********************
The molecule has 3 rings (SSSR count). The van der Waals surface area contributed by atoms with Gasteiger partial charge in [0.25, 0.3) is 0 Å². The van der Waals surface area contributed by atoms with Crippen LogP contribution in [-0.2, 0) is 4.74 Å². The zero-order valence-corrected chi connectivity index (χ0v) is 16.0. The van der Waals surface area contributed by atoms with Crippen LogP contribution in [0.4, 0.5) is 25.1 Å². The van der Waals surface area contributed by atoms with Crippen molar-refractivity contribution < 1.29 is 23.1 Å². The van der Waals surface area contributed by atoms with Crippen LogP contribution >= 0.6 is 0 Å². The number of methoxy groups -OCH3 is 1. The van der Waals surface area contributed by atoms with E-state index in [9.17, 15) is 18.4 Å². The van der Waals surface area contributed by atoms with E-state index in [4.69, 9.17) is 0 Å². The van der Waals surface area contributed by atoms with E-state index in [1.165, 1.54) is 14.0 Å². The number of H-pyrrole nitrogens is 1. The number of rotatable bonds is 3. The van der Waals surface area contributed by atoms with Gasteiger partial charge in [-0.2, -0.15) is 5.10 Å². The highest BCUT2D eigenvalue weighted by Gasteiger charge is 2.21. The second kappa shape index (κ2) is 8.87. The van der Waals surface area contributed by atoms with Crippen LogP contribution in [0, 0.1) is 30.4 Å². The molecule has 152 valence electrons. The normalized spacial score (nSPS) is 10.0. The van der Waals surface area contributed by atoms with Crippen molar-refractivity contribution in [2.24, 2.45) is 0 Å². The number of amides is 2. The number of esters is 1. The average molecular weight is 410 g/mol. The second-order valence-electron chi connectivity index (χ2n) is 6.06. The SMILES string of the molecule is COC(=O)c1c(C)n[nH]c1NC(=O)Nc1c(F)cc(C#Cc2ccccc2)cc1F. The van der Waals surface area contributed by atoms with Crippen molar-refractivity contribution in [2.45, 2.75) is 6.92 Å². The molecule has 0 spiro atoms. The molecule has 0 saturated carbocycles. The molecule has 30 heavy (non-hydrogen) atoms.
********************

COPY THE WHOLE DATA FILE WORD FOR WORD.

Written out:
The molecule has 3 rings (SSSR count). The van der Waals surface area contributed by atoms with Gasteiger partial charge in [0.25, 0.3) is 0 Å². The van der Waals surface area contributed by atoms with Crippen LogP contribution in [-0.2, 0) is 4.74 Å². The zero-order valence-corrected chi connectivity index (χ0v) is 16.0. The van der Waals surface area contributed by atoms with Crippen LogP contribution in [0.4, 0.5) is 25.1 Å². The van der Waals surface area contributed by atoms with Crippen molar-refractivity contribution < 1.29 is 23.1 Å². The van der Waals surface area contributed by atoms with Crippen LogP contribution >= 0.6 is 0 Å². The number of methoxy groups -OCH3 is 1. The van der Waals surface area contributed by atoms with E-state index in [9.17, 15) is 18.4 Å². The van der Waals surface area contributed by atoms with E-state index in [4.69, 9.17) is 0 Å². The van der Waals surface area contributed by atoms with E-state index in [1.165, 1.54) is 14.0 Å². The number of H-pyrrole nitrogens is 1. The number of rotatable bonds is 3. The van der Waals surface area contributed by atoms with Gasteiger partial charge in [-0.2, -0.15) is 5.10 Å². The highest BCUT2D eigenvalue weighted by Gasteiger charge is 2.21. The second kappa shape index (κ2) is 8.87. The van der Waals surface area contributed by atoms with Crippen LogP contribution in [0, 0.1) is 30.4 Å². The molecule has 152 valence electrons. The normalized spacial score (nSPS) is 10.0. The van der Waals surface area contributed by atoms with Crippen molar-refractivity contribution in [2.24, 2.45) is 0 Å². The number of amides is 2. The number of esters is 1. The average molecular weight is 410 g/mol. The second-order valence-electron chi connectivity index (χ2n) is 6.06. The SMILES string of the molecule is COC(=O)c1c(C)n[nH]c1NC(=O)Nc1c(F)cc(C#Cc2ccccc2)cc1F. The van der Waals surface area contributed by atoms with Crippen molar-refractivity contribution in [2.45, 2.75) is 6.92 Å². The molecule has 0 spiro atoms. The molecule has 0 saturated carbocycles. The molecule has 30 heavy (non-hydrogen) atoms.